The corbels of the parapet are tolerably perfect, and it is altogether a fine ruin. Had it not been dismantled by its last owner, Thomas Lennard, Earl of Sussex, it might have remained to the present day as perfect as Warwick or Chirk Castles. But he sold it before his death, and the best materials were used about 1777, to build a manor house in the neighbourhood.
Hurstmonceaux was a castle in the days of the Conqueror, and never changed owners by purchase from that time till 1708, continuing always in one family, though, as we have seen, the castle was rebuilt in the fifteenth century. It is five miles from Pevensey, and seven miles southeast of Battle.
From the Monceaux it came by marriage to the Fiennes, by one of whom the present castle was erected in 1440. He was created Baron Dacre in 1458. Of his grandson a sad story is told; unfortunately a true one.
The young Lord Dacre succeeded to his grandfather's property in 1525, when he was just seventeen years of age. His boy. hood had been neglected, for his father was a man of disreputable character, and had been once committed to the Fleet prison for harbouring felons; thus the poor lad had had bad examples from his earliest days, and had received very little education. He was, however, on his accession to the title, taken to court, and married, while yet very young, to a daughter of Lord Abergavenny.
Dacre was a handsome young man, with some attractive qualities. He was, probably, good-natured and liberal, but he was weak and easily led into mischief. His favourite companions were three gentlemen named John Mantell, John Frowdys, and George Roydon. These wild youths, with some others, devised what they probably considered a frolic. They resolved to hunt by moonlight, and their chase should be after the deer of their neighbour, Sir Nicholas Pelham, who lived at Laughton, a man of the highest reputation. The "joke " was arranged ten days before it was carried out, and then, in the moonlight, the idle young men started intent on their wild sport. But in the meadows near the river Cuckmere in Helling]y Wood. they encountered three men who were quarreling. One of them was a gamekeeper of Sir Nicholas Pelham's. He of course interfered for the protection of his master's property, and his companions, forgetting their dispute, sided with him. A fray ensued, in which the poor gamekeeper received such terrible injuries that he died in two days (May 2).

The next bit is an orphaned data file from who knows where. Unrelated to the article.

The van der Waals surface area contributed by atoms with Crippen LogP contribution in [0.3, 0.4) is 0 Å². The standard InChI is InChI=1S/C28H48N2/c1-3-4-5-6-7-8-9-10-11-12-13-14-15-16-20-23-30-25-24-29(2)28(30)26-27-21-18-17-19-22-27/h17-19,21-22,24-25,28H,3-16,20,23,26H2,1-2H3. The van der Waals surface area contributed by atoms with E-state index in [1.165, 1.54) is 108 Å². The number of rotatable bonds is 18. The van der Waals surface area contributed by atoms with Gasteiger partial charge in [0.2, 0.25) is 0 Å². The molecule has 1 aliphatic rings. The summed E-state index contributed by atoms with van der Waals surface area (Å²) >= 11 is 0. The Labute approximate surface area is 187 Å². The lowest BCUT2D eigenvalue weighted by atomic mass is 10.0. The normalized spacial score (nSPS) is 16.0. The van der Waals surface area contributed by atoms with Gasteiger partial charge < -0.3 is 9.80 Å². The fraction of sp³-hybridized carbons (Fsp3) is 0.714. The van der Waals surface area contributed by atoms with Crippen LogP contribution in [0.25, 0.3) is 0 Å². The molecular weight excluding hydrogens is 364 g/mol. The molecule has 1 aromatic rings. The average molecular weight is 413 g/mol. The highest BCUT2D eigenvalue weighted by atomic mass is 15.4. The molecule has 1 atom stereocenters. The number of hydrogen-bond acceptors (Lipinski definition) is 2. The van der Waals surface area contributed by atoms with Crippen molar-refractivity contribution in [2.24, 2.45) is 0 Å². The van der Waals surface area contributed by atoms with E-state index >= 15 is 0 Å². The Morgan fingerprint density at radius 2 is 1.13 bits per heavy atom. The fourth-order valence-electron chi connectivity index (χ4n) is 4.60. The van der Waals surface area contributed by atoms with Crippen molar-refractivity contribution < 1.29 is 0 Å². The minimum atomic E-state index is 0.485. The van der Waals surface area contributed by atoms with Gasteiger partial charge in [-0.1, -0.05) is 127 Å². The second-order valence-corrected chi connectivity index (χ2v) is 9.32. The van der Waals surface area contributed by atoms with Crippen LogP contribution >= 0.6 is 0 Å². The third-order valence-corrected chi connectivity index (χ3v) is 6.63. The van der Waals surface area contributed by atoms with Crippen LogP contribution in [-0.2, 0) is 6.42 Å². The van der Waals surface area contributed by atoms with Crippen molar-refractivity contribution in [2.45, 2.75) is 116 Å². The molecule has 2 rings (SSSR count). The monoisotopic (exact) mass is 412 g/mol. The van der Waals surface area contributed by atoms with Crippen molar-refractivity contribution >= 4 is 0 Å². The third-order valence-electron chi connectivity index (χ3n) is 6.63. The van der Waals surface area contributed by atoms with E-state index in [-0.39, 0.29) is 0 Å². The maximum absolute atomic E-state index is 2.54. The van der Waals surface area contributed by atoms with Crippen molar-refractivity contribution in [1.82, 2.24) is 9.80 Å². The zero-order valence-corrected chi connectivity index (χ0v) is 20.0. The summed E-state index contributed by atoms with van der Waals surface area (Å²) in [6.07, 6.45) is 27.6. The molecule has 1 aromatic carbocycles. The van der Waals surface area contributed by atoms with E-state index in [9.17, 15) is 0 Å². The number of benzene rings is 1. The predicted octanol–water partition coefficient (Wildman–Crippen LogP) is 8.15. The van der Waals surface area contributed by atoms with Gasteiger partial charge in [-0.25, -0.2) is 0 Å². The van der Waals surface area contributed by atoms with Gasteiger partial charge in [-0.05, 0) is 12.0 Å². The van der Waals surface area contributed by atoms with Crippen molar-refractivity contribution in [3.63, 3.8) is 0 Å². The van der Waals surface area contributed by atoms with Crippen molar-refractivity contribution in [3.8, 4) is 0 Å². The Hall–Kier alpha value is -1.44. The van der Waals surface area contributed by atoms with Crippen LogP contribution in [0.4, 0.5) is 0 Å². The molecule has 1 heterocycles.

The huntsmen had been recognised by the men, however; and Lord Dacre, his three friends, and several others were arrested on the charge of murder. Lord Dacre was tried by his peers, found guilty, and sentenced to death. He was confined in the Tower, of which his intimate acquaintance and neighbour in Sussex, Sir John Gage, was constable. "On the 8th of June," says Holinshed, "the sheriffs of London were ready at the Tower, to receive the prisoner and lead him to execution on Tower Hill; but a gentleman of the Lord Chancellor's house came and in the king's name commanded to stay the execution till two in the afternoon, which caused many to think that the king would have granted him his pardon." But no reprieve arrived, and at three o'clock on that bright June day, the unfortunate young man was delivered by the Constable of the Tower to the sheriffs, who led him on foot between them to St. Thomas Waterings (near the second milestones on the old Kent Road), where he, Mantell, Frowdys, and Roydon, all died a disgraceful death.
As the slaying of the gamekeeper must have been unpremeditated, the crime could scarcely have been more than manslaughter; but the law was then extremely severe and pitiless. Archdeacon Hare thought that "the law was strained to convert Lord Dacre into an accomplice in the crime;" but documents exist that prove he had a fair trial.
Many persons in the neighbourhood were unjustly sought to be implicated in this sad affair, and Sir Nicholas Pelham was thought to have been severe and unjust in the matter; but there was no evidence of any ill-feeling on his part towards Lord Dacre. Mrs. Gore, in her tragedy of "Dacre of the South," represents him (Dacre) as the victim of the tyranny and jealousy of the knight; but this is a poetical fiction.
The truth is that the poor young man - he was not quite twenty-four when he died - was sacrificed to the follies and vices of his associates.
Gough, in his additions to Camden, describes the castle as it was then, with its three courts; its hall, chapel, and kitchen reached to the upper storey, and the oven in its bakehouse was fourteen feet in diameter. In the east corner of the foundation was an octagonal room, once a prison, with a stone post and iron chain in the middle of it. Stairs built wholly of brick, without any woodwork, led to the galleries, and in each of their windows was painted the wolf-dog, which was the ancient supporter of the family arms. A very picturesque and beautiful dwelling was Hurstmonceaux in the fifteenth century.
Archdeacon Hare was for some years Rector of Hurstmonceaux, and is interred in its quiet churchyard; his brother, who assisted him in writing the "Guesses at Truth, by two Brothers," sleeps near him. John Stirling was for a few months the Archdeacon's curate.